- Aniseed (Pimpinella anisum) can be added to tea to expel phlegm, induce sweating, ease nausea, and ease stomach gas.
- Slippery elm powdered bark (Ulmus fulva) can be taken as a tea or slurry or capsules to soothe sore throat, to ease cough, and to thin mucous.
- Echinacea (Echinacea purpurea or augustifolia) relieved cold symptoms in clinical studies. The usual dosage is 500 mg of crude powdered root or plant thrice on the first day, then 250 mg four times daily thereafter. This may also be taken as a tincture.
- Goldenseal (Hydrastis canadensis) has fever reducing, antibacterial, anti-inflammatory, and antitussive properties. The usual dose is 125 mg three to four times daily. Goldenseal should not be taken for more than one week. Goldenseal may also be prepared as a tincture.
- Astragalus (Astragalus membranaceus) boosts the immune system and improves the body's response to stress. The common dose is 250 mg of extract four times daily.
- Cordyceps (Cordyceps sinensis) modulates and boosts the immune system and improves respiration. The usual dose is 500 mg two to three times daily.
- Elder (Sambucus) has antiviral activity, increases sweating, decreases inflammation, and decreases nasal discharge. The usual dose is 500 mg of extract thrice daily.
- Stinging nettle (Urtica dioica) has antihistamine and anti-inflammatory properties. The common dose is 300 mg four times daily.
- Schisandra (Schisandra chinensis) helps the body fight disease and increases endurance.
- Grape (Vitis vinifera) seed extract has antihistamine and anti-inflammatory properties. The usual dose is 50 mg three times daily.
- Eucalyptus (Eucalyptus globulus) or peppermint (Mentha piperita) essential oils added to a steam vaporizer may help clear chest and nasal congestion and disinfect room air.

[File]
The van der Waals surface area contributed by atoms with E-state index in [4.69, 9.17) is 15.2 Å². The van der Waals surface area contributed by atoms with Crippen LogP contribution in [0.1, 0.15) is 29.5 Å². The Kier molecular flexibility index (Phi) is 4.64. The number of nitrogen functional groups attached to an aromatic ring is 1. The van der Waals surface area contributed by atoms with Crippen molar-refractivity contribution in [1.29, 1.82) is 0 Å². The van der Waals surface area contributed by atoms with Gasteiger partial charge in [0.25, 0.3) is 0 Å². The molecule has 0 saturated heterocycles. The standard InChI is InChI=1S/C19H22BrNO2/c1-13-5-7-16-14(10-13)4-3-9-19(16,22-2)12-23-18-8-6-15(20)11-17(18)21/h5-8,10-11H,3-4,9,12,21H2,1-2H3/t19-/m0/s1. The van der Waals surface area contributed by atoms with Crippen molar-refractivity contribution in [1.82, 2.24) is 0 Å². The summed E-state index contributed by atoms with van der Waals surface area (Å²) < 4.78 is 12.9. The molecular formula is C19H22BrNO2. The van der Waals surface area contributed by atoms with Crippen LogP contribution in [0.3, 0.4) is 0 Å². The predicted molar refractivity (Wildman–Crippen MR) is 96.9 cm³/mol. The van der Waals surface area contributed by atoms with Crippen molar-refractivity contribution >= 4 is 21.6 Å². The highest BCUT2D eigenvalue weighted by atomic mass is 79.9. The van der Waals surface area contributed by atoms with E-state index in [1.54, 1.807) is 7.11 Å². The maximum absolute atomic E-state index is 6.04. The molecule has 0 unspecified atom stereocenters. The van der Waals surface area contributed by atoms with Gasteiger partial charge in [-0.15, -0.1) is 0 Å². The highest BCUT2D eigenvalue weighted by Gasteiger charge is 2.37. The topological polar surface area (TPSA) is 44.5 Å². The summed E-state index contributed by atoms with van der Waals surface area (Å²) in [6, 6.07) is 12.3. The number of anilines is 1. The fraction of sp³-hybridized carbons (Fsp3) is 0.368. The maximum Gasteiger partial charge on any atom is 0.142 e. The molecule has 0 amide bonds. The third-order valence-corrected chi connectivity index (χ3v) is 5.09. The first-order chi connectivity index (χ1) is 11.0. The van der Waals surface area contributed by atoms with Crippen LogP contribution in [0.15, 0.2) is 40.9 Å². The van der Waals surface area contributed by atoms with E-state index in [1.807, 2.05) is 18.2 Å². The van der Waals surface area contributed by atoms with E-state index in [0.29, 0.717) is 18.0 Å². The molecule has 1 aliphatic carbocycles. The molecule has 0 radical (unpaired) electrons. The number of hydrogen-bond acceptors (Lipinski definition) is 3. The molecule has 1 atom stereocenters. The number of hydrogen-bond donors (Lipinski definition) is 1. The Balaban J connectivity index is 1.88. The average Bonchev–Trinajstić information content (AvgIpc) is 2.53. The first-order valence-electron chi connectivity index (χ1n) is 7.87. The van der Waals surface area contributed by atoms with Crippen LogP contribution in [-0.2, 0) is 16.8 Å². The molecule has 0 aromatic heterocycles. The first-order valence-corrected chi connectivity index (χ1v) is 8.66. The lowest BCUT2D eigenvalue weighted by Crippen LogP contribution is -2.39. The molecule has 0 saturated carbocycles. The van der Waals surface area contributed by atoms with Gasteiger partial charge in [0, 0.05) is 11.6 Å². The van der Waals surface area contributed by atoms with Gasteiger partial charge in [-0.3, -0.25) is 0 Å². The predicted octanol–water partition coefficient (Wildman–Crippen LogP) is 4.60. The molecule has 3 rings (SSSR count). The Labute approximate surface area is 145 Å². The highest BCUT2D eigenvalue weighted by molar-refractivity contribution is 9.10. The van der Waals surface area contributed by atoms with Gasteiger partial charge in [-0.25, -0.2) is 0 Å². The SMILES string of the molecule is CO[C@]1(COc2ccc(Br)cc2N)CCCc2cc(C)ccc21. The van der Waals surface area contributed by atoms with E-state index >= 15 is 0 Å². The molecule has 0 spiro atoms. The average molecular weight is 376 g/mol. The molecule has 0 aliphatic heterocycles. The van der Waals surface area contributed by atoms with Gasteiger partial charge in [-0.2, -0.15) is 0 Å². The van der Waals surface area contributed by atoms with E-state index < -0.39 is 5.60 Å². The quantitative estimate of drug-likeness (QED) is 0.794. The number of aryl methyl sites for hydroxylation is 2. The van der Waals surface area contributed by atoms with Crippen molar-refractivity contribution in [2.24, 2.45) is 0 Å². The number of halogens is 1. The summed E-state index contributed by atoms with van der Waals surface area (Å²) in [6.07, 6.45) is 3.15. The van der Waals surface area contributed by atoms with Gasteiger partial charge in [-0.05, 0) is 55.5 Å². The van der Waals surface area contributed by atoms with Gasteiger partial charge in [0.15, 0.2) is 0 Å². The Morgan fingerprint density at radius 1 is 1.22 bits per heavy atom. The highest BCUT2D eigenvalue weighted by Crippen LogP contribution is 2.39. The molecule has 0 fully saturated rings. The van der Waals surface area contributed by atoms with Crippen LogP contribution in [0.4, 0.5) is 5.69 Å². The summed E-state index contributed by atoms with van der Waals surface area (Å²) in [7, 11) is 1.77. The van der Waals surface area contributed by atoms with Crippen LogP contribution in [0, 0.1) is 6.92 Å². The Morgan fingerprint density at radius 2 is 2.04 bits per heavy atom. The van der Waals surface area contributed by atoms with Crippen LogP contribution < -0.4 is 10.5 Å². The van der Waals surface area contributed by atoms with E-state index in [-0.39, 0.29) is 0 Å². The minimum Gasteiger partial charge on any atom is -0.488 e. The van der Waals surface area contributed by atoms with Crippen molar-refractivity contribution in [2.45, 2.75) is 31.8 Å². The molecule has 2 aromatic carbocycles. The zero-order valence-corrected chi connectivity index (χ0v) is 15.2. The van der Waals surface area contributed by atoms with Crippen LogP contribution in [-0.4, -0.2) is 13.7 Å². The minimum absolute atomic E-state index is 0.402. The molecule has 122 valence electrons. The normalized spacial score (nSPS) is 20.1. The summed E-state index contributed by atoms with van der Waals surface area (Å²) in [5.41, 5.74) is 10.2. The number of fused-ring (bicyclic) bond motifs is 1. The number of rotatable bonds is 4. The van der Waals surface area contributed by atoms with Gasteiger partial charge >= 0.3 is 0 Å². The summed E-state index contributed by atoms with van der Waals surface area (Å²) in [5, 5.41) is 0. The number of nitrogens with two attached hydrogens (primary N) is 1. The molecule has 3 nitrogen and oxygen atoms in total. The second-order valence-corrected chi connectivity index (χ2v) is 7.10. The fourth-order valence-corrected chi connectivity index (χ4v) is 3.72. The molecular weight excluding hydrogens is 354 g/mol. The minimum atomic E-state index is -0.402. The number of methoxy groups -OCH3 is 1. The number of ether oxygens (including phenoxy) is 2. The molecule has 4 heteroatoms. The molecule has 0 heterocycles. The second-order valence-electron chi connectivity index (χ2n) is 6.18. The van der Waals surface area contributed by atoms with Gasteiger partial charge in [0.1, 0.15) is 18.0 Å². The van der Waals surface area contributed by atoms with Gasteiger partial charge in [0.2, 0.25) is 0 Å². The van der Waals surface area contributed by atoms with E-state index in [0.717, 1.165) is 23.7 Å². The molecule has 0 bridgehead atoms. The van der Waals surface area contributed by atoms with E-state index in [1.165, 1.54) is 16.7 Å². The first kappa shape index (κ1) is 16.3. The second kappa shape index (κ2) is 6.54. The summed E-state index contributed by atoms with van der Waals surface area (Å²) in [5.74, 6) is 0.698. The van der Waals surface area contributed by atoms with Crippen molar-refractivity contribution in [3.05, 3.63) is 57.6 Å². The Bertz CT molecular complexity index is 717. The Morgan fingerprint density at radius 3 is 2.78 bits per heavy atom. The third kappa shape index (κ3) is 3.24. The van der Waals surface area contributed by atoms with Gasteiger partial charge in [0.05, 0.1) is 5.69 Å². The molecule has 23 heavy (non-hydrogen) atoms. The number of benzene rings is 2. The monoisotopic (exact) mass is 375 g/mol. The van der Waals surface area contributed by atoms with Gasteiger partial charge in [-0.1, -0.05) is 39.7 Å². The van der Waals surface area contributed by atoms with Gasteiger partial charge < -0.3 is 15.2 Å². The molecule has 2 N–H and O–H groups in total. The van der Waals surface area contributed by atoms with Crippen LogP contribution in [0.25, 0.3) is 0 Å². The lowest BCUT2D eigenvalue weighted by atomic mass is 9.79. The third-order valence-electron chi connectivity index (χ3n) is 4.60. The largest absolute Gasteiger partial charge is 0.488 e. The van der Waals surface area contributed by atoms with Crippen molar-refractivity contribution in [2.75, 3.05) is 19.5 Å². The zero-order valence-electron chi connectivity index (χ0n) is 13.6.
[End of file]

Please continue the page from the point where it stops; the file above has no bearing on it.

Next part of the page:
- Boneset infusion (Eupatroium perfoliatum) relieves aches and fever.
- Yarrow (Achillea millefolium) is a diaphoretic.
- Supplemental larch from the inner bark of the western larch tree has been shown in some clinical trials to fight persistent colds and ear aches.
Chinese herbal treatments are based on the specific symptoms of colds and include a variety of Radix, Rhizoma, Semen, and Herba species. Chinese patent medicines for cold include:
- Wu Shi Cha (Noon tea): once or twice daily.
- Yin Qiao Jie Du Pian (Honeysuckle and Forsythia Tablet to Overcome Toxins): four to six, twice daily.
- Sang Ju Gan Mao (Mulberry Leaf and Chrysanthemum to Treat Common Cold): one packet of infusion or four to eight tablets, twice or thrice daily.
- Ling Yang Gan Mao Pian (Atelopis Tablet for Common Cold): four to six, twice daily.
- Ban Lan Gen Chong Ji (Isatidis Infusion): one packet twice or thrice daily.
- Huo Xiang Zheng Qi (Agastache to Rectify Qi): 6 g or four to six tablets.
The effectiveness of zinc lozenges for preventing or treating the common cold is controversial. Numerous studies have generated contradicting results. It has been suggested that the citric acid, sorbitol, or mannitol in some lozenges may bind zinc and reduce effectiveness, hence the varying results of these studies. The recommended dosage is to suck on one lozenge every two hours while awake beginning at the first cold symptoms. Side effects are bad taste, nausea, and vomiting.
Ayurvedic medicine practitioners recommend gargling with a mixture of water, salt, and turmeric powder or astringents such as alum, sumac, sage, and bayberry to ease a sore throat.
Homeopaths recommend microdoses of Viscue album, Natrum muriaticum, Allium cepa, or Nux vomica.